Amazon Web Services (AWS) has won the bidding war over the right to build $600M CIA private cloud which is to be used by its entire community. It beat the other bidder, IBM, which was forced to take the matter to Government Accountability office.
IBM appealed CIA’s decision to award the multi-million tender business to Amazon. This is why they took the matter to GAO which then ordered the spy agency to reopen the bids. But IBM were having none of it.
They also filed a complaint of their own, arguing that the CIA had done nothing wrong in awarding the tender to them. This was rather obvious as they could not have appealed otherwise. According to them, the matter was done and dusted and should have been left at that. AWS felt hard done by the GAO, which it thought had taken sides with IBM’s IBM +0.05%.
AWS were not only miffed by GAO’s directive because of financial reasons, but more importantly because the government tender would have given them quite a lot of credibility.
Given that Amazon sees itself as among the most innovative and cheapest mass cloud provider, these claims coming from another competitor certainly didn’t go too well with the Amazon headquarters.
Countering the claims
It went ahead and filed counter claims at US Court of Federal Claims. In their suit, they claimed that there was nothing wrong when CIA awarded them the tender in the first time, and their opinion was that this tender ought to be left to so that it runs to its conclusion.
What buffaloed many in this saga is that AWS were not the lowest bidder, who in many cases wins the tender. In fact, their bid was considerably higher compared to what IBM was charging. But looking at text of the complaint, it is clear that CIA was very thorough in its evaluation. In that evaluation, AWS emerged the better scorer in many areas compared to IBM.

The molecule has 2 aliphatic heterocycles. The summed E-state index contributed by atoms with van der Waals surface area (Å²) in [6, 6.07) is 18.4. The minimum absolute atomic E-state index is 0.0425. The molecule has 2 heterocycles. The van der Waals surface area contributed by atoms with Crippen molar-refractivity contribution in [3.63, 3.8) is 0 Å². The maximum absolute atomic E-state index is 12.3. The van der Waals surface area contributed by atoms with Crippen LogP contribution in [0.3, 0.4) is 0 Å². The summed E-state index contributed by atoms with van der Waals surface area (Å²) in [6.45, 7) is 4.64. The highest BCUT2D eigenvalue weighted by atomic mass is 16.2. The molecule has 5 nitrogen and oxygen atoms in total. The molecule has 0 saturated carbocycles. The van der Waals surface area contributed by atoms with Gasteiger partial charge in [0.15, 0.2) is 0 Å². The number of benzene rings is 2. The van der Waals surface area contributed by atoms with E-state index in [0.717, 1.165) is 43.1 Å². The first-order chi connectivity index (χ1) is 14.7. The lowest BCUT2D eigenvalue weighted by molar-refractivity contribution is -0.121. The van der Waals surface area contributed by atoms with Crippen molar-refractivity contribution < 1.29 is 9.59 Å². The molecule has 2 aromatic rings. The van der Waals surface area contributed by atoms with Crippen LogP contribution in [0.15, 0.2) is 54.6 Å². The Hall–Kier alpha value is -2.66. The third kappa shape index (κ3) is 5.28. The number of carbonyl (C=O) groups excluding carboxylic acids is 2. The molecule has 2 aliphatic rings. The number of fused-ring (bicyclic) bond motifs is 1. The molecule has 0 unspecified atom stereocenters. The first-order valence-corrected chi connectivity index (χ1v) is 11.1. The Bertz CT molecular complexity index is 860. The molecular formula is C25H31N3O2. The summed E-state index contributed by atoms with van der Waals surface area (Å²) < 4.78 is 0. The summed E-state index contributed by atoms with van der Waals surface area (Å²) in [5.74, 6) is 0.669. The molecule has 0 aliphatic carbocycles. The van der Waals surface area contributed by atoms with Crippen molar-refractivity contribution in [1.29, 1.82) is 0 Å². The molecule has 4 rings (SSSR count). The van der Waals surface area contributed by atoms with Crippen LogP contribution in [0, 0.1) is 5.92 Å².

The text of claim further shows that CIA classed AWS as “low risk” while at the same ranking IBM as high risk based on the proposal.
But after Judge Thomas Wheeler adjudicated on AWS’s favor, it heralded a second time in which AWS has triumphed over IBM. Of course IBM did not welcome the news, vowing that they will appeal the decision. Through a statement, it was clear that IBM was not amused.
They said that they felt let down by the ruling from US Federal of Federal Claims, which had reversed the recommendation by the GAO to begin the competition afresh and also correct mistakes that were in the bidding process. They further said that they intended to appeal the ruling.
Through the statement, they added that the ruling failed to mirror the current times, given that IBM was obviously superior to AWS in several ways. One of the areas they pointed out is that they are a more cost effective option, and that they had been the chief government supplier for operations that were considered mission-critical.
On the other hand, and quite expectedly, Amazon camp was visibly in high spirits. They had this to say to VentureBeat.
_“We are happy with the court’s ruling and hope to resume our duties on this very important contract with our customer_”
This inevitably means that the end to this sorry saga is nowhere in sight. But whether they will win it or be third time unlucky is something that we will have to wait and see. But if IBM keeps pushing hard for this case, they will only reinforce the notion that they are bad losers. Given the thoroughness that CIA put in evaluating the two companies, it is safe to assume that AWS deservedly got the tender.
Amazon, being one of the biggest internet companies, has all the wherewithal to run this mega contract. Unless IBM would be trying to prove otherwise, I do not see them succeeding even if they appeal.
Obviously, this contract heralds a pace shift for the Amazon Web Services. It should be remembered that in the past, it has been very critical of when it came to private cloud solution.
However, given the large sum of money that was involved, it could be forgiven for a little backpedaling. Given that Amazon is one of the largest online companies with huge troves of information, it raises suspicion why CIA has chosen it.
May be they want. Who knows? Only time will tell if there is more to this Amazon/CIA contact.
One point of view is that IBM (previously bought by Chinese company, Lenovo) has many of US officials not liking state intelligence in hands of the foreign company. This is similar to what MacquaireTelecom recently warned public about (see video). Basically, US, utilyzing PatriotAct law, has jurisdiction over data stored on US based companies servers even though they might not be located on US soil. One of those examples is Amazon Australia which Ninefold pointed at.